The new $US12.4 million scanning facility will enable customs to check 160 containers per day, 20 per hour, compared to 40 per day previously
A new $US12.4 million state-of-the art container scanner has been installed at the Haifa port to facilitate clearing of containers and enhance the quality of services delivered to customers.
The port of Haifa in Israel became on September 25, 2007, the 55th operational Container Security Initiative – CSI, port to target and pre-screen maritime cargo containers destined for U.S. ports.
During the inauguration ceremony held last week, in the presence of Finance Minister Yuval Steinitz, Deputy Finance Minister Yitzhak Cohen, Yehuda Nasradishi, Director General Israel Tax Authority, Doron Arbeli, Head of Custom Directorate, Mendi Zaltzman CEO Haifa Port Ltd & Roni Bar-Sinai, Director Haifa Customs, Finance Minister noted that cargo security technology increases the screening and security of containers against acts of terrorism and generate productivity benefits for the economy and profits for ports, shippers, carriers and ultimately the consumers.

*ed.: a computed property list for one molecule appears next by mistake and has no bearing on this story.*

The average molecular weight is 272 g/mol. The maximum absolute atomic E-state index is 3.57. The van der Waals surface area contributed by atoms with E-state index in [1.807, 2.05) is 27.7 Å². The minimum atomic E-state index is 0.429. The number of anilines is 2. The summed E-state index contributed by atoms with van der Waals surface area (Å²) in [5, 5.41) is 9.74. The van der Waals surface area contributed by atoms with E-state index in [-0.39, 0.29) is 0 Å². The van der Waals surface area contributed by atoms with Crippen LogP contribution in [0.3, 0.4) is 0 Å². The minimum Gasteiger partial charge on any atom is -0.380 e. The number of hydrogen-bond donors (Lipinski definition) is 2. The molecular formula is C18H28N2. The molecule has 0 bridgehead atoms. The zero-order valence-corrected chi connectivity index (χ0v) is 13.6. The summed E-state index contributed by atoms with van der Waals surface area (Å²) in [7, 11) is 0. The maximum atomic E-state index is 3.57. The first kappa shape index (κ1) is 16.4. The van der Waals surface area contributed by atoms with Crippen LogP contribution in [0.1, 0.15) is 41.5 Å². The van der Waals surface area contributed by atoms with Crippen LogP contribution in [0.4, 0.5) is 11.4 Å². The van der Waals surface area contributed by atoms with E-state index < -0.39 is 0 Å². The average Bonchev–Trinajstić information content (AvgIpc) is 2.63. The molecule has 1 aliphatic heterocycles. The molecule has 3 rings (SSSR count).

Roni Bar-Sinai, Director Haifa Customs, noted that the new scanning facility will enable customs to check 160 containers per day, 20 per hour, compared to 40 per day previously.
The Container Security Initiative, launched after the terrorist attacks of 2001, is a cooperative effort with host country governments to identify and screen high-risk shipments before they leave participating ports. More than 80% of all cargo containers destined for U.S. shores originate in or are transshipped through 60 CSI ports in North, South and Central America, Europe, Asia, Africa and the Middle East.
The initiative seeks to pre-screen and evaluate containers before they are shipped. Containers are screened as early in the supply chain as possible, generally at the port of departure.
The initiative also seeks to use technology to prescreen high-risk containers to ensure that screening can be done rapidly without slowing down the movement of trade. This technology includes large-scale X-ray and gamma ray machines and radiation detection devices.